Four tips on how to avoid the purchase of a new lemon vehicle.
Buying a new vehicle is statistically the second largest purchase that most consumers partake in their lifetime, behind purchasing a new home. Often times, the negotiation process itself is stressful enough. To avoid owning a lemon vehicle that will inconvenience and acquiring a headache down the road, it is important to be mindful of the following red flags... In the vehicle manufacturing business, there will be a small percentage of defects. Your goal is to avoid owning a lemon car in that small percentage; because taking a new Ford vehicle in the service center for warranty work is not the ideal situation to be in.
1) If the vehicle already has high mileages on it. A new car should not have over 300 miles on it. High mileage vehicles mean that other potential buyers test drove the vehicle and passed up on it, for a reason.
2) If the vehicle has visual defects or dings. Decline the vehicle and pick another vehicle from the lot, or go to a different dealership -- even if the salesperson (who wants you to buy the vehicle to earn a commission so he/she can quickly work on another deal with another consumer) promises you that the dealership will repair it before they hand it to you.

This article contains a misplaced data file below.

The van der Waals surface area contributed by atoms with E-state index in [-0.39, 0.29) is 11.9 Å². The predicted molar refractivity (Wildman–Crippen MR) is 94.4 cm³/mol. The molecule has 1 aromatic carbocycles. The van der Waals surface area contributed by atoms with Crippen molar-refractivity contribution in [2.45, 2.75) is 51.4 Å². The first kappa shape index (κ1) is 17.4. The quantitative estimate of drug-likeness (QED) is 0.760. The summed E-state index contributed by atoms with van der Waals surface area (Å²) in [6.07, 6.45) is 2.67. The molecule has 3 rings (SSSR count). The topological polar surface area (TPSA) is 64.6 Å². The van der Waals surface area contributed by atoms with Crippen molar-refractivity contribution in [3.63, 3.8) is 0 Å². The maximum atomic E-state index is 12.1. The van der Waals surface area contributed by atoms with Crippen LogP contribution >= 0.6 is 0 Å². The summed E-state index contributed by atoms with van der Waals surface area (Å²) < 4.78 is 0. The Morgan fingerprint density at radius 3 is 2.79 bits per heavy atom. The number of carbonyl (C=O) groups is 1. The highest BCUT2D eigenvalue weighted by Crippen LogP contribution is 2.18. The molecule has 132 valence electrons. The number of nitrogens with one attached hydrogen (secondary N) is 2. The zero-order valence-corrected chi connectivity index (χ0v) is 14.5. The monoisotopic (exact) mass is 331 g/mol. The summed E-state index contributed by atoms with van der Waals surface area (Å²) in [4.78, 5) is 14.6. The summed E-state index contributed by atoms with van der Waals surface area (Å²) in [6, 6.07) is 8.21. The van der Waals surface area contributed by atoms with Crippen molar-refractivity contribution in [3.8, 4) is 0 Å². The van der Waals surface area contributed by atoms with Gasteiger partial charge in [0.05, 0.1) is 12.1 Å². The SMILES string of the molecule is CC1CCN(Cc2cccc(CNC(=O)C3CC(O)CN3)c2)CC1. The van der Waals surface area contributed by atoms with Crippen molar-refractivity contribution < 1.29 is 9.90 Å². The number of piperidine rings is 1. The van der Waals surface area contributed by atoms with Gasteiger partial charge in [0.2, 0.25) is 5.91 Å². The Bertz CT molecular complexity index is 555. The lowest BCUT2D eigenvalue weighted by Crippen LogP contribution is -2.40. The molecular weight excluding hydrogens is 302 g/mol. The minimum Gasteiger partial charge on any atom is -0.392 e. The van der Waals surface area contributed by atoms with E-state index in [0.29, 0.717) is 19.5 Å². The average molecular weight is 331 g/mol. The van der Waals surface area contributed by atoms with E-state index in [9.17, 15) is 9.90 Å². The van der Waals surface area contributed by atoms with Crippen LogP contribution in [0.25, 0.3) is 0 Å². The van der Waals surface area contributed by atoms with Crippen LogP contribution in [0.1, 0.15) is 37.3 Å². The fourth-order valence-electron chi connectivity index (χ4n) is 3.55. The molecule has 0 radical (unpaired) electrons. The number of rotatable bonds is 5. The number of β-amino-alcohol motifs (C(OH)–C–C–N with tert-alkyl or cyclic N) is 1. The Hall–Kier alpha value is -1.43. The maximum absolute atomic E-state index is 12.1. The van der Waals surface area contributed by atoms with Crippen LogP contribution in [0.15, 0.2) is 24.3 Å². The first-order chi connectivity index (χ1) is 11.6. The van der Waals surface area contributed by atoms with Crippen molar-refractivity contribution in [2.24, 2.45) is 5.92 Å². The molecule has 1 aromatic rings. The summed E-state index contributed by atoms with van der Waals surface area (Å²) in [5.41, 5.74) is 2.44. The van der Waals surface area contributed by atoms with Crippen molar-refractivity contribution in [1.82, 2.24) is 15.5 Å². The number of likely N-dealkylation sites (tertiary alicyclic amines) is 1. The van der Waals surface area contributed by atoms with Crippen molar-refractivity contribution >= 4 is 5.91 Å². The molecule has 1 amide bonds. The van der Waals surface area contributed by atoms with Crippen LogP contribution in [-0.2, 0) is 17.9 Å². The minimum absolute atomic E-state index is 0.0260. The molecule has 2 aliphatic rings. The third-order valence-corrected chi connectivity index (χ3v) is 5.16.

3) Check the floorboard, cushions, under the hood for potential water damage or flooded vehicles. If your car has been submerged under water because it was sitting in a Hurricane disaster area (ie: hurricane Katrina in 2005) and is later transported to a different state to be sold to you, then you need to run away fast. Pull the seat belts out all the way and check for water damage on the cloth of the seat belt.
4) If the VIN numbers on components or parts of the vehicle does not match, then that is a sign that your vehicle has been subject to repair for various problems or defects from the time of manufacturing, to the time it reaches the car lot.